Ministry of Health of the People’s Republic of China. Diagnostic criteria and principle of management of dengue fever (WS 216-2001) [in Chinese]. Beijing: Standards Press of China; 2001. p. 1–12.
Ministry of Health of the People’s Republic of China. Guidelines for diagnosis, treatment, prevention and control for dengue fever [in Chinese]. http://www.zaozhuang.gov.cn/art/2011/1/28/art_2330_352679.html (1988). Accessed 11 March 2015.
Li Z, Yin W, Clements A, Williams G, Lai S, Zhou H, et al. Spatiotemporal analysis of indigenous and imported dengue fever cases in Guangdong province. China BMC Infect Dis. 2012;12:132.
Ministry of Health of the People’s Republic of China: Guideline of national dengue surveillance in China [in Chinese]. http://www.moh.gov.cn/uploadfile/2005818141858129.doc (2005). Accessed 5 January 2015.
R Development Core Team. R: A language and environment for statistical computing. Vienna: R Foundation for Statistical Computing; 2010.
Li FS, Yang FR, Song JC, Gao H, Tang JQ, Zou CH, et al. Etiologic and serologic investigations of the 1980 epidemic of dengue fever on Hainan Island. China Am J Trop Med Hyg. 1986;35:1051–4.
Wang Q, Xu Z, Dou FM, Zhou H, Wang XF, Yin WW, et al. Current situation and surveillance on dengue fever in China, 2005–2007 [in Chinese]. Zhonghua Liu Xing Bing Xue Za Zhi. 2009;30:802–6.
Xu G, Dong H, Shi N, Liu S, Zhou A, Cheng Z, et al. An outbreak of dengue virus serotype 1 infection in Cixi, Ningbo, People’s Republic of China, 2004, associated with a traveler from Thailand and high density of Aedes albopictus. Am J Trop Med Hyg. 2007;76:1182–8.
Sun J, Lin J, Yan J, Fan W, Lu L, Lv H, et al. Dengue virus serotype 3 subtype III, Zhejiang Province, China. Emerg Infect Dis. 2011;17:321–3.
Huang XY, Ma HX, Wang HF, Du YH, Su J, Li XL, et al. Outbreak of dengue fever in central China, 2013. Biomed Environ Sci. 2014;27:894–7.
World Health Organization: Dengue fever and dengue hemorrhagic fever. http://www.who.int/mediacentre/factsheets/fs117/en (2009). Accessed 27 July 2014.
Guo RN, Lin JY, Li LH, Ke CW, He JF, Zhong HJ, et al. The prevalence and endemic nature of dengue infections in Guangdong, South China: an epidemiological, serological, and etiological study from 2005-2011. PLoS One. 2014;9:e85596.
Chinese Centers for Disease Control and Prevention. Guideline for dengue case surveillance [in Chinese]. http://www.chinacdc.cn/jkzt/crb/dgr/jszl_2235/201409/t20140929_104958.htm (2014). Accessed 11 March 2015.
Peng HJ, Lai HB, Zhang QL, Xu BY, Zhang H, Liu WH, et al. A local outbreak of dengue caused by an imported case in Dongguan China. BMC Public Health. 2012;12:83.
Rezza G. Aedes albopictus and the reemergence of Dengue. BMC Public Health. 2012;12:72.
Liang H, Luo L, Yang Z, Di B, Bai Z, He P, et al. Re-emergence of dengue virus type 3 in Canton, China, 2009-2010, associated with multiple introductions through different geographical routes. PLoS One. 2013;8:e55353.
Zhang FC, Zhao H, Li LH, Jiang T, Hong WX, Wang J, et al. Severe dengue outbreak in Yunnan, China, 2013. Int J Infect Dis. 2014;27:4–6.
Yang F, Guo GZ, Chen JQ, Ma HW, Liu T, Huang DN, et al. Molecular identification of the first local dengue fever outbreak in Shenzhen city, China: a potential imported vertical transmission from Southeast Asia? Epidemiol Infect. 2014;142:225–33.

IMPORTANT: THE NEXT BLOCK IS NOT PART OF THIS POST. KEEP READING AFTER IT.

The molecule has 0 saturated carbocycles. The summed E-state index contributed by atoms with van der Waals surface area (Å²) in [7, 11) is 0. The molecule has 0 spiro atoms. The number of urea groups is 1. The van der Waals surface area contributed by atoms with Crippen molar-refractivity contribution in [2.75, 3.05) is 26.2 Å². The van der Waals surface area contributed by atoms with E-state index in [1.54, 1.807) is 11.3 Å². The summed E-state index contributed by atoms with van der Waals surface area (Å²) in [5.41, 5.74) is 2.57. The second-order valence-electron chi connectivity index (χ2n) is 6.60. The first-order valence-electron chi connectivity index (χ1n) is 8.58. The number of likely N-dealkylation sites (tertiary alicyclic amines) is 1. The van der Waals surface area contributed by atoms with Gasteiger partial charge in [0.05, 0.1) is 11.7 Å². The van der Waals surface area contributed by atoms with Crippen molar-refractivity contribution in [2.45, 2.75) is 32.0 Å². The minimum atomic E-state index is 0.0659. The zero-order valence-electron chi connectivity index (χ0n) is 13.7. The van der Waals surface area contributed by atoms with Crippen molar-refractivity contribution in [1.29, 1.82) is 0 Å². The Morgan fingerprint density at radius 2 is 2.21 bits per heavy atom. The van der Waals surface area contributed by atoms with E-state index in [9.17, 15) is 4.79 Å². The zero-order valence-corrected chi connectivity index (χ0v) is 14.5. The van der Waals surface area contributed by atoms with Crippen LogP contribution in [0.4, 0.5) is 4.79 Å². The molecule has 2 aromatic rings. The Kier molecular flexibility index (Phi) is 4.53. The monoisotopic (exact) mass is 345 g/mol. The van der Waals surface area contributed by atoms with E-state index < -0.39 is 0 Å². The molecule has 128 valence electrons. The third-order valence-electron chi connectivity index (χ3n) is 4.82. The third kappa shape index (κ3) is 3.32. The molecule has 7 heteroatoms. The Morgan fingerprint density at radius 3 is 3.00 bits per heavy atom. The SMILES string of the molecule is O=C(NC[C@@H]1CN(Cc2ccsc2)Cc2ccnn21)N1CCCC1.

Jiang L, Wu X, Wu Y, Bai Z, Jing Q, Luo L, et al. Molecular epidemiological and virological study of dengue virus infections in Guangzhou, China, during 2001-2010. Virol J. 2013;10:4.
Jing QL, Yang ZC, Luo L, Xiao XC, Di B, He P, et al. Emergence of dengue virus 4 genotype II in Guangzhou, China, 2010: survey and molecular epidemiology of one community outbreak. BMC Infect Dis. 2012;12:87.
Luo HM. A big challenge for prevention and control of dengue fever in China [in Chinese]. South China Journal of Preventive Medicine. 2007;33:1–3.
Chen SP. The origin of dengue viruses caused the DF outbreak in Guangdong province, China, in 2006. Genet Evol. 2011;11:1183–7.
Sang S, Yin W, Bi P, Zhang H, Wang C, Liu X, et al. Predicting local dengue transmission in Guangzhou, China, through the influence of imported cases, mosquito density and climate variability. PLoS One. 2014;9:e102755.
Chan M, Johansson MA. The incubation periods of Dengue viruses. PLoS One. 2012;7:e50972.
Brady OJ, Johansson MA, Guerra CA, Bhatt S, Golding N, Pigott DM, et al. Modelling adult Aedes aegypti and Aedes albopictus survival at different temperatures in laboratory and field settings. Parasit Vectors. 2013;6:351.
Brady OJ, Golding N, Pigott DM, Kraemer MU, Messina JP, Reiner RJ, et al. Global temperature constraints on Aedes aegypti and Ae. albopictus persistence and competence for dengue virus transmission. Parasit Vectors. 2014;7:338.
Endy TP, Anderson KB, Nisalak A, Yoon IK, Green S, Rothman AL, et al. Determinants of inapparent and symptomatic dengue infection in a prospective study of primary school children in Kamphaeng Phet. Thailand PLoS Negl Trop Dis. 2011;5:e975.
Yoon IK, Rothman AL, Tannitisupawong D, Srikiatkhachorn A, Jarman RG, Aldstadt J, et al. Underrecognized mildly symptomatic viremic dengue virus infections in rural Thai schools and villages. J Infect Dis. 2012;206:389–98.
Egger JR, Coleman PG. Age and clinical dengue illness. Emerg Infect Dis. 2007;13:924–5.
Simmons CP, Farrar J. Changing patterns of dengue epidemiology and implications for clinical management and vaccines. PLoS Med. 2009;6:e1000129.
Cuong HQ, Vu NT, Cazelles B, Boni MF, Thai KT, Rabaa MA, et al. Spatiotemporal dynamics of dengue epidemics, southern Vietnam. Emerg Infect Dis. 2013;19:945–53.
Tatem AJ, Hay SI, Rogers DJ. Global traffic and disease vector dispersal. Proc Natl Acad Sci U S A. 2006;103:6242–7.
Messina JP, Brady OJ, Scott TW, Zou C, Pigott DM, Duda KA, et al. Global spread of dengue virus types: mapping the 70 year history. Trends Microbiol. 2014;22:138–46.